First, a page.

Dr. Mahathir later chided Mr. Anwar for being such a radical. During one meeting, Dr. Mahathir hinted that he knew of Mr. Anwar's other, more pragmatic side: "Anwar, you are so idealistic," Dr. Mahathir said from behind his desk to the group of visiting student leaders, one of them recalled. "Wait until you sit in this seat."
Few could have imagined it possible. If anything, the devout Mr. Anwar seemed poised for leadership in Malaysia's small Islamic opposition Instead of its secular ruling party. But for all of the country's growing economic prowess, it was stunted politically. The ruling party was essentially unopposed. The ambitious Mr. Anwar realized that for him to be more than a vocal outsider, he would have to join. So when Dr. Mahathir became prime minister in 1981 he and Mr. Anwar started secret talks that resulted in Mr. Anwar's switching sides-giving him the chance to make policy and Dr. Mahathir a chance to shore up his support among Muslims.
The switch shocked the two men's friends. "It was an unnatural alliance," says Kadir Jasin, an old acquaintance of Dr. Mahatilir and now editor of the pro government New Straits Times newspaper. "The two men were completely different."
The two men, however, were delighted. Mr. Anwar, with his student-activist credentials, swiftly took control of the ruling party's youth wing, a position that immediately made him one of Dr. Mahathir's five lieutenants. While other party leaders were piqued, Dr. Mahathir was bemused, say his close associates, seeing in Mr. Anwar the sort of ambitious, capable outsider he once was. A series of cabinet positions followed. Mr. Anwar became education minister and, in 1991, finance minister.
Marching, Arm in Arm
By then, Malaysia was no longer a post- colonial backwater. More than 20 years of investment in education and infrastructure had turned it into a manufacturing powerhouse, able to build automobiles in- stead of just rubber tires, and high-tech computers instead of transistor radios.
Major companies such as Intel Corp. had huge investments in the country', and Malaysia became a key global supplier of semiconductors and disk drives. While its rain forests were still dotted with rubber plantations and palm oil was still harvested in the countryside, they had become secondary to an economy rooted to vibrant trade and free flows of capital.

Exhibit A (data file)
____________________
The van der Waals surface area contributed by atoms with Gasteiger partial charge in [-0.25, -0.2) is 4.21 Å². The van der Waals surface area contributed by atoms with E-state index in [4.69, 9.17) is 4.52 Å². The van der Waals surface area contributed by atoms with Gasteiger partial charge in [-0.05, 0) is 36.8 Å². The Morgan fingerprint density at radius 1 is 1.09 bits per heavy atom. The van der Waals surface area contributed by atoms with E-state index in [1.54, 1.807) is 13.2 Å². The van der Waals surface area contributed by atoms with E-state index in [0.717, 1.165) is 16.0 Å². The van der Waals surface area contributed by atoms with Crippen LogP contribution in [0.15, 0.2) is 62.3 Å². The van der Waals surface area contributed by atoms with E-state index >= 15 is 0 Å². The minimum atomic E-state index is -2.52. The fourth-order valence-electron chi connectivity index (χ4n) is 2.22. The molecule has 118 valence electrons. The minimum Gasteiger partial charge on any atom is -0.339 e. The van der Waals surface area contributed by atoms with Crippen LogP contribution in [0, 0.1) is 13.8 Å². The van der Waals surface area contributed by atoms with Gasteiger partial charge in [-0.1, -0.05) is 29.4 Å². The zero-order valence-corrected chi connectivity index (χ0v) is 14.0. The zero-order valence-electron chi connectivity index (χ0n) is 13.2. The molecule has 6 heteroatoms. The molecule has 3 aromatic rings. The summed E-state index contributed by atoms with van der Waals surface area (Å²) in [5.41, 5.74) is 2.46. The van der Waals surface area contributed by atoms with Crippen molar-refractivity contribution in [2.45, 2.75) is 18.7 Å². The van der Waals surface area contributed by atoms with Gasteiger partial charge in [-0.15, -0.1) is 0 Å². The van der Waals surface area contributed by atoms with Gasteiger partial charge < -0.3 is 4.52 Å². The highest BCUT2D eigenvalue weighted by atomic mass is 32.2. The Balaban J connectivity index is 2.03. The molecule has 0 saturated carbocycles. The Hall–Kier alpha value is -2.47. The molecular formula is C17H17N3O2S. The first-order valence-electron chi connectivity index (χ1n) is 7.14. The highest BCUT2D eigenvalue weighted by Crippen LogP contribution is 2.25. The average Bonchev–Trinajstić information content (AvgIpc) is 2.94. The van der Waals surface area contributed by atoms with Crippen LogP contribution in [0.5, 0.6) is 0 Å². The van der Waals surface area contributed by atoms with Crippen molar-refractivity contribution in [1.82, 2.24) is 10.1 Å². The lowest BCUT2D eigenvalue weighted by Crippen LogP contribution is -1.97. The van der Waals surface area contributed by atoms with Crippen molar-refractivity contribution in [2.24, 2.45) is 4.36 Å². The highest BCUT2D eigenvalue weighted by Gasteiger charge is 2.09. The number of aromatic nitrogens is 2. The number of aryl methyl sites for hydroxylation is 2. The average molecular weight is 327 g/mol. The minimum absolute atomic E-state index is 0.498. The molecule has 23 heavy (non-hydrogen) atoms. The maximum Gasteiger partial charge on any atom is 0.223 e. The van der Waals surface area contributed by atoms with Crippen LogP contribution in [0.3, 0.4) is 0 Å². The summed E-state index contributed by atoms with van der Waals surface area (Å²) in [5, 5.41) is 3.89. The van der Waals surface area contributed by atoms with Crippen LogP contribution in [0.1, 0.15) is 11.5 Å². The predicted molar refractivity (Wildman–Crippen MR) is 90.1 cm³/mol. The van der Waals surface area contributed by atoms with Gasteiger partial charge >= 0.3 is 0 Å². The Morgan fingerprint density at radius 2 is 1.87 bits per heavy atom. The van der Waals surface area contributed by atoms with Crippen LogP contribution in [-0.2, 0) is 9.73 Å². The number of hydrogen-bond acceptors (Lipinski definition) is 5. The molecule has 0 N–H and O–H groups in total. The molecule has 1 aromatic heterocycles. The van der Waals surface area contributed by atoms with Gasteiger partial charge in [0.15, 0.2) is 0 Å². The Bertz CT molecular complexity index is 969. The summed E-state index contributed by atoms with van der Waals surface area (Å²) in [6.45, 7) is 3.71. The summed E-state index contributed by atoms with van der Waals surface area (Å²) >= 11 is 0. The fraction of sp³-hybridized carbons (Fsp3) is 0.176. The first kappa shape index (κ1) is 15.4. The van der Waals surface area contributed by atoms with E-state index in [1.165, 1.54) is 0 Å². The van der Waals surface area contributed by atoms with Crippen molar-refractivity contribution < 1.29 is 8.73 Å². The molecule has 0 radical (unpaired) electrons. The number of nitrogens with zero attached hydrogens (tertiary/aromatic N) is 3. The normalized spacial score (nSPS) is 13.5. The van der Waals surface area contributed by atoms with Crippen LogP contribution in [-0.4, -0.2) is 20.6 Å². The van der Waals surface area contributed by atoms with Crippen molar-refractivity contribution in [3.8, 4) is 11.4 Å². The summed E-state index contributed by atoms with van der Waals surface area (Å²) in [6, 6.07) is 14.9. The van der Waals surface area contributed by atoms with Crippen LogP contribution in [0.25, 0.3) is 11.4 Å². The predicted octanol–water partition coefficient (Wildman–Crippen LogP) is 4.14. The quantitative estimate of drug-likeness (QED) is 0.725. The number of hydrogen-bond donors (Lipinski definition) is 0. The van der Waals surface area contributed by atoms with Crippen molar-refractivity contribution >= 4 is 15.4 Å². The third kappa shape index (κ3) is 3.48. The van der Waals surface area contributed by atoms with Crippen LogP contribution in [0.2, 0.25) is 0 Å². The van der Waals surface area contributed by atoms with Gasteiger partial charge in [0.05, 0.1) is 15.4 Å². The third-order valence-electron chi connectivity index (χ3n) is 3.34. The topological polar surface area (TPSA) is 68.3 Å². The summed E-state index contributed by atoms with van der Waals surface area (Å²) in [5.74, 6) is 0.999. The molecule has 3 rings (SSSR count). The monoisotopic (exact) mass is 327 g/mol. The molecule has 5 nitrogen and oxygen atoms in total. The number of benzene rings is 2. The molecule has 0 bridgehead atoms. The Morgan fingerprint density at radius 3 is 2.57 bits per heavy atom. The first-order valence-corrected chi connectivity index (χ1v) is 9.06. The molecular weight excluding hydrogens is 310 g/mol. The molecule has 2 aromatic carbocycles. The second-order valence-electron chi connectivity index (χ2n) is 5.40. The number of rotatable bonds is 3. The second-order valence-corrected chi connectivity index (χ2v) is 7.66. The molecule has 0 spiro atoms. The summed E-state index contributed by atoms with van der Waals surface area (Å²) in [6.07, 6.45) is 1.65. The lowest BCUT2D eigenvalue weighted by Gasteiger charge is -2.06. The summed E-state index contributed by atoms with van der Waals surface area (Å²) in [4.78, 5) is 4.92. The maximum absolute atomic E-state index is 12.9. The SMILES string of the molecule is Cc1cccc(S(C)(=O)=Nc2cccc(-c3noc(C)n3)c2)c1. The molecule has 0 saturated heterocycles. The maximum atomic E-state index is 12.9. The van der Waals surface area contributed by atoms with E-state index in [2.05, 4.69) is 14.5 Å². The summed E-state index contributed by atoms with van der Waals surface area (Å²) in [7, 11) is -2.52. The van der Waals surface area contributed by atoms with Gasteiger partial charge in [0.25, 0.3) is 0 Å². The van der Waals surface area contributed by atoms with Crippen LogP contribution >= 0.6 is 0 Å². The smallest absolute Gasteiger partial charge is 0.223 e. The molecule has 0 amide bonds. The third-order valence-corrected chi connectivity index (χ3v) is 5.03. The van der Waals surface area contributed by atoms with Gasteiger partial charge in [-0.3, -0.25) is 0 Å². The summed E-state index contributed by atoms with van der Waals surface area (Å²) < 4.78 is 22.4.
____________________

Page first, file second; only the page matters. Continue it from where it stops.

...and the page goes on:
Key to his country's success, Dr. Mahathir felt, was a network of huge Malay-run conglomerates dominated by his confidant, Daim Zainuddin, a former finance minister who had become the nation's most powerful businessman. The companies were laced into coalitions backing various top leaders. Every leader-even Mr. Anwar-had a coterie of big businessmen able to back costly election campaigns. After a victory, they would collect lucrative contracts to build ports, highways and hospitals-or snap up privatized government assets at discounted prices. Dr. Mahathir and Mr. Daim refused through their representatives to be interviewed for this article. Mr. Anwar couldn't be reached for comment.
Even while the country' grew swiftly, Mr. Anwar reached beyond traditional political circles to bulid a particularly broad power base. He surrounded himself with political operatives drawn from the various youth organizations he had run.
Together they were a cabinet in waiting, a group of young Malays who expected one day soon to take over from Dr. Mahathir, who had heart surgery' in 1989. Mr. Anwar also bonded with powerful global finance ministers and investors who were key to Malaysia's economic rise.
By 1993, Mr. Anwar decided to test his muscle. That year, Dr. Mahathir had commanded that no party member should challenge any top incumbents, a directive aimed at Mr. Anwar, who was planning to run for the party's vice-presidency. A victory' would also make him deputy prime minister. Mr. Anwar ignored Dr. Mahathir's mandate. Using overwhelmingly positive media coverage and deft lobbying of younger party stalwarts, Mr. Anwar forced the incumbent deputy prime minister to choose between resignation or certain defeat. He resigned, and Mr. Anwar ran unopposed for the job.
Dr. Mahathir, acquaintances say, was shocked. A day after Mr. Anwar took office, Dr. Mahathir delivered a little jab to his new No.2: "No more horseback riding, Anwar," Dr. Mahathir said, ending his practice of going on weekend rides with the younger man. "It would be a security risk for us to be together." Another friend remembers Dr. Mahathir making a more pointed comment in private: "He said something to the effect that we might have a Brutus in the party."
With the two men now straddling Malaysian politics, the difference in their views became more stark. Dr. Mahathir pushed for a grandiose "Vision 2020" that would see Malaysia join the ranks of developed countries by that year, announcing a series of grand projects, such as the world's highest office block, longest building and tallest flagpole. Mr. Anwar scoffed at such ambitions, privately calling them a waste of money and preferring instead to talk of fiscal responsibility and helping the poor. While Dr. Mahathir remained popular for his unabashed "Malay-first" patriotism, Mr. Anwar was maintaining the support of devout Malay Muslims In the countryside but also winning the backing of the urban elite who were slightly embarrassed by Dr, Mahathir's bigger-is-better chauvinism.